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South Sudanese Women Take the Lead in Local Peace Building

“Peace starts within you. If you have peace in your heart you can educate others,” said Jennifer Kujang Abe, President of the Central Equatoria Women’s Union, during a discussion about the role of women in local conflict resolution.

In South Sudan more than two decades of war and inter-communal fighting have torn apart families and communities, causing thousands of people to flee their homes for neighbouring countries.

Since South Sudan’s declaration of independence in June, 2011, almost 400,000 displaced persons have flooded into the country. This movement and on-going economic and social challenges has placed further strain on communities attempting to rebuild fragile relationships.

In Munuki, on the outskirts of Juba, 15 volunteer women are meeting at the offices of the Nonviolent Peaceforce (NP) to discuss community issues and ways to address them. Together they form a Women Peacekeeping Team (WPT).

© UNICEF/NYHQ2006-2163/Cranston

The Munuki WPT is a varied group - some are educated and skilled women who have held positions in county or state government, while others are illiterate. Many were involved in peace movements during the conflict, both inside and out of the country, but now feel marginalized. They all agree on the need for women to be part of the rebuilding process.

“The men were scattered, but we came together,” said Jennifer Kujang, who recently returned from Uganda. “My skills didn’t just come from the air. I worked with women throughout my exile and we can stand alone like men.”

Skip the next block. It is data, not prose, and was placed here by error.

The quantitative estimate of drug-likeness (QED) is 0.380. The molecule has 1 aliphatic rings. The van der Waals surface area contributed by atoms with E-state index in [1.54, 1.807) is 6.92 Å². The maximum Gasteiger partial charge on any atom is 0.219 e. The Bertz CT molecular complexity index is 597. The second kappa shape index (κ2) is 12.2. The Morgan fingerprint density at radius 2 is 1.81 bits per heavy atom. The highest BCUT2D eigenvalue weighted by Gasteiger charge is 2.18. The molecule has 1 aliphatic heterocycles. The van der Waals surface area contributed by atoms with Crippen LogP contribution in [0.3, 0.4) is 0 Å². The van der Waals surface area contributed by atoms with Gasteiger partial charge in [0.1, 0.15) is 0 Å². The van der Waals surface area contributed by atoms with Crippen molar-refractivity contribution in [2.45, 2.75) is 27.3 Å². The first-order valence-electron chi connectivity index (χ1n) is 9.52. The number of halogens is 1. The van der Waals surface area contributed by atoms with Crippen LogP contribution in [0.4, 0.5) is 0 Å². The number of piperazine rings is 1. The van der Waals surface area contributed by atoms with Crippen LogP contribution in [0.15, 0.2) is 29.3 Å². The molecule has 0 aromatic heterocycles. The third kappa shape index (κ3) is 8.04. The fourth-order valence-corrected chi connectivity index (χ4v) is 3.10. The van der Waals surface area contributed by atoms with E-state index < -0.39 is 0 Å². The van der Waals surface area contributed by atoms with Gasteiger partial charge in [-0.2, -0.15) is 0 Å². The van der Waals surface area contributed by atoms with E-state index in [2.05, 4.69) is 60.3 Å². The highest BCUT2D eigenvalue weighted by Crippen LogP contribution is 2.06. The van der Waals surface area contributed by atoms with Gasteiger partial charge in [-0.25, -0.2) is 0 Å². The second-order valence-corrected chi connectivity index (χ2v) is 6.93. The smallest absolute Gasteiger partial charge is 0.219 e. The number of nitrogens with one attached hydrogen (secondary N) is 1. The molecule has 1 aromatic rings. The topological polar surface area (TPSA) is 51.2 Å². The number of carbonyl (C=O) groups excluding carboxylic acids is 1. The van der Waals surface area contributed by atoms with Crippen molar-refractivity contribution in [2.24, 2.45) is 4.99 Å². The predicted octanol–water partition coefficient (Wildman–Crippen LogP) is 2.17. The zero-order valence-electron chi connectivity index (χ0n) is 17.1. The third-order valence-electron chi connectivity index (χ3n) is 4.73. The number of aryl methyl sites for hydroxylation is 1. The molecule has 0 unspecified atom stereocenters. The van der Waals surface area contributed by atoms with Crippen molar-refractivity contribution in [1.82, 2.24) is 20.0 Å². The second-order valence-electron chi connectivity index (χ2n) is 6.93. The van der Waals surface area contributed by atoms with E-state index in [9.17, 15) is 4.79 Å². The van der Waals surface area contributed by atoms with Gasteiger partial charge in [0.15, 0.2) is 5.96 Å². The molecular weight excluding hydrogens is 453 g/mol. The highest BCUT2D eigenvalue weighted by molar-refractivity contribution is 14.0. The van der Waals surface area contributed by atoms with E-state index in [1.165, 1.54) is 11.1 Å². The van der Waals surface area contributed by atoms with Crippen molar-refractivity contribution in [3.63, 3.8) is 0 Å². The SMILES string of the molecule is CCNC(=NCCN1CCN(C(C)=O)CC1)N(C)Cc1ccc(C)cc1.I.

“Women often have information on the ground,” said Tiffany Easthom, Country Director of NP. “We have seen that large-scale conflict often builds from a small dispute. It’s critical to use women’s knowledge to allow them to protect themselves and their communities,” she added.

In a country where 70 percent of children aged 6-17 years have never set foot in a classroom, and adult literacy stands at 27 percent, the women believe education and employment opportunities need to be prioritized along with community dialogue.

The women’s training is part of UNICEF’s broader approach to strengthen the protective environment for women and children, through capacity development of key actors within the social welfare, legal, and law enforcement systems at a community, state and national level.

In the last two years more than 275, 000 key actors in child protection have received information and education on how best to protect children.

“Being part of the team has provided me with a confidence and pride,” said Mama Joy, a widow with 7 children. “I am able to be a role model for my children and grandchildren.”  She believes the younger generation needs to understand how to live together again for peace.

The active presence of these local women in conflict resolution is part of a broader peacekeeping effort in South Sudan to promote equal representation and women’s leadership.

Adapted from text by Rebecca Fordham.

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